NEW YORK - They've already faced the same scenario this postseason.
But the Rangers aren't necessarily looking back to the first round while looking ahead to Wednesday night's Game 3 of their Eastern Conference semifinal with the Capitals.
"It's completely different, we're playing a different team," defenseman Michael Del Zotto said after Tuesday's optional practice at Madison Square Garden. "There's nothing we're going to worry about from the first round. We're happy with our game but we need a better outcome."
The top-seeded Rangers and No. 8 Capitals were tied at one game apiece entering Wednesday's third game of the series in Washington, which was tied 1-1 after two overtimes and did not end in time for this edition. Ryan Callahand scored for the Rangers and John Carlson for the Capitals, both in the second period.
It was the longest postseason playoff game in this year's Stanley Cup playoffs.
The Rangers and Senators were tied 1-1 in the first round after the Senators won Game 2 at the Garden, 3-2, in overtime. The Rangers won Game 3 at Ottawa, then rallied from a 3-2 series deficit to advance to the second round for the first time since 2008.
"The seven-game series against Ottawa may be a bit of a blessing in disguise in terms of handling the ups and downs a series can bring," left wing Mike Rupp said.
The Rangers were buoyed - somewhat - by their belief they played a strong Game 2 in Monday's loss but cost themselves a victory due to turnovers and bad third-period penalties.
"We wanted to get the win, it stinks to lose," said center Brian Boyle, who returned in Game 2 after a three-game absence due to a concussion, but said his play "stunk."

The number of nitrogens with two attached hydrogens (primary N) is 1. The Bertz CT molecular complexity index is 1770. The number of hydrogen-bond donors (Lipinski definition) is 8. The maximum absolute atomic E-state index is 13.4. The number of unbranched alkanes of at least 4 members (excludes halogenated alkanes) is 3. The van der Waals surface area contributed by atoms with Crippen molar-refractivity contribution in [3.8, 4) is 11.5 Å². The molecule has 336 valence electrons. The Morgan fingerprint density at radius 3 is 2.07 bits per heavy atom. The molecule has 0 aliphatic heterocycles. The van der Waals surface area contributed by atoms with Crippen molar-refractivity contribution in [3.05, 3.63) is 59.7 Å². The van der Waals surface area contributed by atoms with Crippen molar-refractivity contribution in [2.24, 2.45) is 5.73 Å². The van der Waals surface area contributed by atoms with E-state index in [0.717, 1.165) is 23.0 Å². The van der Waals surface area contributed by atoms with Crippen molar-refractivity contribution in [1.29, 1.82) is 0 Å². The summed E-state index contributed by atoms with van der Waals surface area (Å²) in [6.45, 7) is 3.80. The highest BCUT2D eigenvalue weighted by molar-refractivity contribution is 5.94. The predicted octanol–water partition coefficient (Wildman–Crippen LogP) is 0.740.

Boyle logged 15:20, but was on the ice for Alex Ovechkin's power-play winner at 12:33 of the third period after taking a holding-the-stick penalty at 9:53 of the third.
"It's a terrible feeling," Boyle said. "In the playoffs, everything is magnified. We wanted to be up 2-0, not tied 1-1."
But while the Rangers, for the most part, were not displeased with their 28-shot effort against Braden Holtby, they want to make life more difficult for the Capitals' goalie.
"We need to get more traffic, he's seeing the puck too easily," Del Zotto said. "(Rebounds) are there but, a lot of times, we're hanging off to the side of the net. We need to do a better job getting to the front and taking his eyes away."
The Rangers also need more production from Marian Gaborik, who had an assist in Game 2 but has not scored a goal since Game 1 against the Senators.
Gaborik was moved to the second line as he swapped spots with rookie Chris Kreider for shifts in the third period Monday. Coach John Tortorella would not detail why he made the move but admitted the Rangers need more from Gaborik.